Our modelling suggests we’ve eliminated COVID-19 in New Zealand, but we shouldn’t let our guard down https://t.co/O2W9xULdUa

— Shaun Hendy (@hendysh) June 4, 2020

Yet we can and must still do better. Our expertise and systems are not always well joined up – vital for coordinated and timely responses to challenges like Covid-19.

Advertisement Advertise with NZME.

We allow scientists to work in silos, despite obvious overlapping interests and skill sets. Of particular importance for tackling infectious diseases is the need to break down artificial barriers between human, animal and environmental health.

This approach makes particular sense in New Zealand. We are an island nation vulnerable to introduced infectious diseases, and economically dependent on agriculture and the physical environment. But we're also home to an existing indigenous Māori worldview and knowledge system that emphasises interconnectivity between humans, animals and the environment.

University-led efforts, such as One Health Aotearoa, have brought together professionals and researchers from different disciplines. But more investment is needed to get even better value from such collaborations.

We need to strengthen capability in such areas as epidemiology, modelling and outbreak management, and build pandemic plans that are flexible enough to respond to all eventualities. New Zealand has a Centre of Research Excellence in plant biosecurity – but not in animal biosecurity or infectious diseases.

We also need to better integrate science and research into the health system, a key feature of the New Zealand Health Research Strategy 2017-2027. This requires a culture change so research is regarded as business as usual for district health boards, providing the science needed to inform policy, preparedness and best practice.

Crucially, we need a new generation of scientists and professionals who are systems thinkers and comfortable working with multiple disciplines and across the human-animal-environment interface.

Advertisement Advertise with NZME.

And we need the kind of leadership Nabarro called for: science-informed and forward-looking, rather than reactive.

This year, the #WorldEnvironmentDay's theme is #biodiversity, a concern that is both urgent & existential. Recent events, from bushfires and locust infestations to the global #COVID19 #pandemic demonstrate the interdependence of humans and the webs of life https://t.co/6yNnRw3VPM pic.twitter.com/uUhtf4VHfj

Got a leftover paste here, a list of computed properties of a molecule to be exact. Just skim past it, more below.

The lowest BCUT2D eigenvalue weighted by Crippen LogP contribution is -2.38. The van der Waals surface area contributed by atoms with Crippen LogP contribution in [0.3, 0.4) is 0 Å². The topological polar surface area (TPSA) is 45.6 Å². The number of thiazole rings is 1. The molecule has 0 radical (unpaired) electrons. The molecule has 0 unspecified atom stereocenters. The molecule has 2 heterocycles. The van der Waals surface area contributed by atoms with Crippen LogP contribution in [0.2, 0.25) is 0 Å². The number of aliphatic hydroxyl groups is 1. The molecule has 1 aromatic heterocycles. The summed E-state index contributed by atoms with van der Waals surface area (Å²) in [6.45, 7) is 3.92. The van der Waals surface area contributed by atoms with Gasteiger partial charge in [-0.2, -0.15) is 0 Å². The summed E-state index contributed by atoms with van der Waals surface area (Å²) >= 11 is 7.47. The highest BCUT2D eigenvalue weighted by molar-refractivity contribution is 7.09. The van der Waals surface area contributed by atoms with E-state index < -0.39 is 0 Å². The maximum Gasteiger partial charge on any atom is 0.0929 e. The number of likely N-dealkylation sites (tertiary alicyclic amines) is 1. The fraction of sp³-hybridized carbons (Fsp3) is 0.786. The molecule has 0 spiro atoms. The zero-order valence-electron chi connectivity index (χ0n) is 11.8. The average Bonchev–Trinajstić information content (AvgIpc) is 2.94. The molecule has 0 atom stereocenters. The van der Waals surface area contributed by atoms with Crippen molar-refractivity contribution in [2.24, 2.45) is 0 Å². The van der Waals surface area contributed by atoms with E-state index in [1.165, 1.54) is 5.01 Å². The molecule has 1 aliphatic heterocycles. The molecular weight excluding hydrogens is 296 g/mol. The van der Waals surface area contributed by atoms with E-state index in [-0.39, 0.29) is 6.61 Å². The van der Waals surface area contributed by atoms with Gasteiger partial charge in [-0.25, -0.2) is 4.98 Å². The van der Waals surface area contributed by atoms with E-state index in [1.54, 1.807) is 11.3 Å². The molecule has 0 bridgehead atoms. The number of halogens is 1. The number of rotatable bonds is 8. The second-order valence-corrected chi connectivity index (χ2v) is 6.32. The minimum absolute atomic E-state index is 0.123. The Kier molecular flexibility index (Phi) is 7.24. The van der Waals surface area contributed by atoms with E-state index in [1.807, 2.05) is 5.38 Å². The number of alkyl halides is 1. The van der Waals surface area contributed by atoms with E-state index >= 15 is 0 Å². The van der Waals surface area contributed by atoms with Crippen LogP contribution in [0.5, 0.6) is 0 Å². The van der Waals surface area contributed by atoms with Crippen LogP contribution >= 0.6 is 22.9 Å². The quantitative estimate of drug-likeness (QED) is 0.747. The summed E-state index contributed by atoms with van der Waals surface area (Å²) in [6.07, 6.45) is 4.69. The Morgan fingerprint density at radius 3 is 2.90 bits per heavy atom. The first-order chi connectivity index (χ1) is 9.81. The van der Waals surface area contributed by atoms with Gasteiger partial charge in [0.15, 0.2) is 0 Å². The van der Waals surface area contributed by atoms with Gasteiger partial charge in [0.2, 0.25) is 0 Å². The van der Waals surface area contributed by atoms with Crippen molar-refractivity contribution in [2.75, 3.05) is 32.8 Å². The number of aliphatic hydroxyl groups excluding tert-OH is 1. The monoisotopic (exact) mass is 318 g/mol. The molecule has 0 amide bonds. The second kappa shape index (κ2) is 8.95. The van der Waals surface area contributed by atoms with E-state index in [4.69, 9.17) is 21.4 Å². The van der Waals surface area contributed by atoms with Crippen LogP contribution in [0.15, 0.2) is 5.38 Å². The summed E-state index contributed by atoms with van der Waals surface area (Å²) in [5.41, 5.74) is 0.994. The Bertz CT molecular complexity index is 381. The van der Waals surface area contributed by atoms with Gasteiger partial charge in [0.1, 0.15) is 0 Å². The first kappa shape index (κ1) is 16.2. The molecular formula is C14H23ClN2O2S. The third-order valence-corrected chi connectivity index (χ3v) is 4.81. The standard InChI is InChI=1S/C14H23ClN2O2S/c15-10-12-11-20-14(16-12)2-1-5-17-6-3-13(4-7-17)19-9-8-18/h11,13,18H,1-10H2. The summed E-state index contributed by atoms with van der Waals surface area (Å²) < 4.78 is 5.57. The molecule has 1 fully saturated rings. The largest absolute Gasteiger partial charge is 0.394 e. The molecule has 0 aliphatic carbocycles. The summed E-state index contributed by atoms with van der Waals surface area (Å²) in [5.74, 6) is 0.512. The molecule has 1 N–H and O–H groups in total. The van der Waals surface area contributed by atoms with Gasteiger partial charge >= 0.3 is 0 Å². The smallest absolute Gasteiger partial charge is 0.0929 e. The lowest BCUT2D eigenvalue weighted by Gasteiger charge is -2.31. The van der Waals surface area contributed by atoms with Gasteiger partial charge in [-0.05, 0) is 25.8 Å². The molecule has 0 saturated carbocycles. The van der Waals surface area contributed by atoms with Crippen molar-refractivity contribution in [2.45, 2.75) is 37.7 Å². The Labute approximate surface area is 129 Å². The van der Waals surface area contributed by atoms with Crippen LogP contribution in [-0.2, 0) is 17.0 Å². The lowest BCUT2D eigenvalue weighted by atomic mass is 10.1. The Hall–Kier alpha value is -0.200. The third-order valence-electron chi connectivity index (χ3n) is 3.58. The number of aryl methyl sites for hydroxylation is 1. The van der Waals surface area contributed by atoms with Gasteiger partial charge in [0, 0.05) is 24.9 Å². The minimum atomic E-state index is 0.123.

— Dr David Nabarro (@davidnabarro) June 5, 2020

We have seen good leadership based on science in the highest levels of New Zealand's government in response to Covid-19.

We now need to see this at all levels of health, research and politics to get us out of this pandemic in the best shape possible – and be better prepared for our next pandemic.
David Murdoch, Dean and Head of Campus, University of Otago
This article is republished from The Conversation under a Creative Commons license. Read the original article.
The Conversation

版权声明:本文由天辰注册发布,如需转载请注明出处。
分享给朋友:

相关文章

A major health review remains split on how to reduce persistent inequalities for Māori

COMMENT: Māori have demonstrably poorer health outcomes than other New Zealanders and this dispari...

 Coronavirus Covid 19: NZ aid agencies call on extra billion dollars in funding to fight global poverty

Coronavirus Covid 19: NZ aid agencies call on extra billion dollars in funding to fight global poverty

New Zealand aid agencies are calling on the Government for an extra billion dollars in aid funding...

Westlake Girls High School student leaves school after blackface selfie investigation

By RNZ's Eleisha Foon A student who sent a selfie via Snapchat showing her face with black paint a...

 Covid 19 coronavirus: Virus, recession keep students away from school

Covid 19 coronavirus: Virus, recession keep students away from school

A third to a half of students at some South Auckland high schools have still not come back to schoo...

Family of Kiwi Navar Herbert who died of a brain tumour the day after wedding open up about tragedy

A heartbroken mother has opened up about losing her son who died from brain cancer a day after his...

Covid 19 coronavirus: Revealed - The cost of the blanket quarantine at the border

The first 40 days of quarantining and isolating all people arriving from overseas amid the Covid-19...

发表评论

访客

◎欢迎参与讨论,请在这里发表您的看法、交流您的观点。